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Hi everyone! Did you know that under the umbrella of nature poetry, there is a subcategory called environmental poetry, and an even more restrictive subcategory called ecopoetry?

Ecopoetry is a relatively new term for describing contemporary poetry that has a strong ecological emphasis. Whilst precise definitions vary, ecopoetry is generally recognized by its focus on humanity’s interrelationship with the natural world in such a way that implies responsibility, engagement and a striving for ecological integrity.

An ecopoem needs to be about a non-human natural world, wholly or in part, in some way or the other. Within environmental poetry, ecopoetry explores nature and its relationship with humans with the ecopoets treating nature as “a separate and equal other.”

Ecopoetry is also about the desire for creating change – it is urgent, it aims to unsettle. It has a desire to issue a “warning” of some kind.

Though ecopoetry is meant to encourage “doing,” its language to achieve this is through the re-creation of experience rather than any explicit political activism. It is only by authentically allowing the reader to “dwell” in nature—that ecopoetry can work on consciousness and subsequently affect change in the ways we think, feel about, and live and act in the world. Our role as a poet: help it be felt, help it be imagined.

Why ecopoetry? There’s no Planet B per John Shoptaw. You can read more here.
Rather than get stuck in the definitions, allow me to share some poems with you.

To Ashes by W.S. Merwin

All the green trees bring
their rings to you
the widening
circles of their years to you
late and soon casting
down their crowns into
you at once they are gone
not to appear
as themselves again

O season of your own

from whom now even
the fire has moved on
out of the green voices
and the days of summer
out of the spoken
names and the words between them
the mingled nights the hands
the hope the faces
those circling ages dancing
in flames as we see now
here before you

O you with no
beginning that we can conceive of
no end that we can foresee
you of whom once we were made
before we knew ourselves

in this season of our own

By the time W. S. Merwin writes “To Ashes,” the slightly blurred relationship between trees and humans is brought into focus, explicitly revealing a truly ecopoetic view. As the poem progresses, the speaker begins to shift from the trees to humans by slowly incorporating human elements until “out of the spoken / names and the words between them / the mingled nights the hands / the hope the faces” emerges the ultimate realization. Concentrically paralleling the widening trees rings that eventually bring the tree back to ashes and the earth, are “those circling ages dancing” that will inevitably do the same to humans (lines 15–19). In this way, trees and humans are in essence the same—in origin and in end. Not only do they both return to ashes, but they are both from or of ashes in the beginning.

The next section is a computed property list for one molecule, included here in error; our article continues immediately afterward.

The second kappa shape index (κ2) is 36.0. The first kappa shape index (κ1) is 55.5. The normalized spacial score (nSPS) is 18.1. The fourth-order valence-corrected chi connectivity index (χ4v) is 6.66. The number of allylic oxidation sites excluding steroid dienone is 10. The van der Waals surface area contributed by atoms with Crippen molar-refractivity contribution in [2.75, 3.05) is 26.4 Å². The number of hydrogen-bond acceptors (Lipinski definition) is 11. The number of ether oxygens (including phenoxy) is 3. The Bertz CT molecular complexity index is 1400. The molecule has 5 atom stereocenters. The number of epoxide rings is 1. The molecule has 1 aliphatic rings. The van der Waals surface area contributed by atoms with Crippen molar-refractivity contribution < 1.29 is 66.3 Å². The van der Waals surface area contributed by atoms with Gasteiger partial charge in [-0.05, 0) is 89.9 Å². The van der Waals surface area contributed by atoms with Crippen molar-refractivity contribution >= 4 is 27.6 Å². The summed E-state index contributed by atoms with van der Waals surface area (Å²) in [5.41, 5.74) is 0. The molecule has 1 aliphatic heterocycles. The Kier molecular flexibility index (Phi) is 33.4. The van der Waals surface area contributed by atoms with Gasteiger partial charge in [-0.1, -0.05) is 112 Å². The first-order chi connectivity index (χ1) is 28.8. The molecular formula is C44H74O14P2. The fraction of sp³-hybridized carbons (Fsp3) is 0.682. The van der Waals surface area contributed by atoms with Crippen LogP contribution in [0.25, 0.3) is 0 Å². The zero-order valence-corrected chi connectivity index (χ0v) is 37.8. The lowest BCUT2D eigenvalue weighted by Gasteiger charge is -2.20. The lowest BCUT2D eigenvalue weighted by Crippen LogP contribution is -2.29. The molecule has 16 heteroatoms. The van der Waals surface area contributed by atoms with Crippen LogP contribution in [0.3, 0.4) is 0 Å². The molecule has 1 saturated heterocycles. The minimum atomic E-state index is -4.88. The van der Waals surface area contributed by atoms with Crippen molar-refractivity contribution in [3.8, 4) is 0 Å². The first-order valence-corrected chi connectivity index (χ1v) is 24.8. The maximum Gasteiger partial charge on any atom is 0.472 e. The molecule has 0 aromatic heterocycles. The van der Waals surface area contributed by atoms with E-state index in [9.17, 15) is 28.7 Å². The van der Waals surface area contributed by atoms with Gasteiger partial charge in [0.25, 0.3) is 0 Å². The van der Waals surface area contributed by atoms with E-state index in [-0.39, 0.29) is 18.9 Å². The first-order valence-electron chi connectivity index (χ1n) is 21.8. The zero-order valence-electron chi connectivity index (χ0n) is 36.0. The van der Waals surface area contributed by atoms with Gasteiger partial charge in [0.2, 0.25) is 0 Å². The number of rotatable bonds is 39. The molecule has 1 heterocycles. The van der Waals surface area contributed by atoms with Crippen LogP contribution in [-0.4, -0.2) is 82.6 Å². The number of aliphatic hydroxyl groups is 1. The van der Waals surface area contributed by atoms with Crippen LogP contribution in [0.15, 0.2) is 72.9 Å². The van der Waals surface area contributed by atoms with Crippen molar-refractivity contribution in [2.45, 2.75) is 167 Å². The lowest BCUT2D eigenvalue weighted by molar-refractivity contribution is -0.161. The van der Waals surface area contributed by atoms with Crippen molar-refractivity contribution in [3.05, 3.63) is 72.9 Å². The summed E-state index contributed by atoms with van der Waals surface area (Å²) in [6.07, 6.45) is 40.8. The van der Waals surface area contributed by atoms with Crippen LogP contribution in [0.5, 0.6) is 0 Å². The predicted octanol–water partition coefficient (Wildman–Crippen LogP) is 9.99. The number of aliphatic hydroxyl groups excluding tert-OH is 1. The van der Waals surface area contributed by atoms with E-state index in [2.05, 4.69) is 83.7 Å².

Here are two more poems:

Birdsong for Two Voices by Alice Oswald

A spiral ascending the morning,
climbing by means of a song into the sun,
to be sung reciprocally by two birds at intervals
in the same tree but not quite in time.

A song that assembles the earth
out of nine notes and silence.
out of the unformed gloom before dawn
where every tree is a problem to be solved by birdsong.

Crex Crex Corcorovado,
letting their pieces fall where they may,
every dawn divides into the distinct
misgiving between alternate voices

sung repeatedly by two birds at intervals
out of nine notes and silence.
while the sun, with its fingers to the earth,
as the sun proceeds so it gathers instruments:

it gathers the yard with its echoes and scaffolding sounds,
it gathers the swerving away sound of the road,
it gathers the rever shivering in a wet field,
it gathers the three small bones in the dark of the eardrum;

it gathers the big bass silence of clouds
and the mind whispering in its shell
and all trees, with their ears to the air,
seeking a steady state and singing it over till it settles.


Oh, Earth, Wait For Me
By Pablo Neruda

Return me, oh sun,
to my wild destiny,
rain of the ancient wood
bring me back the aroma and the swords
that fall from the sky,
the solitary peace of pasture and rock,
the damp at the river-margins,
the smell of the larch tree,
the wind alive like a heart
beating in the crowded restlessness
of the towering araucaria.

Earth, give me back your pure gifts,
the towers of silence which rose
from the solemnity of their roots.
I want to go back to being what I have not been,
and learn to go back from such deeps
that amongst all natural things
I could live or not live; it does not matter
to be one stone more, the dark stone,
the pure stone which the river bears away.


One organization that I discover which celebrate ecopoetry is here.   You might want to check back later in the year for their Poetry Competition.

Our challenge is to write an ecopoetry by exploring and dwelling in our relationship with nature in such a way that implies responsibility and engagement. Please note this is not political rant against environmental or political issues.    You are welcome to write and link up more than 1 poem, but please visit as many poems as possible.

And if you are new to the pub, here’s how it works:

• Write your poem
• Post it on your blog or website
• Click on Mr. Linky at the bottom of this post and enter your name and the direct URL of your post
• Read and COMMENT on other poet’s work, we all come here to have our poems read and a reciprocated comment is expected.
• Spread the word on social media with the #dVersePoets hashtag
• Have fun!

See you on the poetry trail ~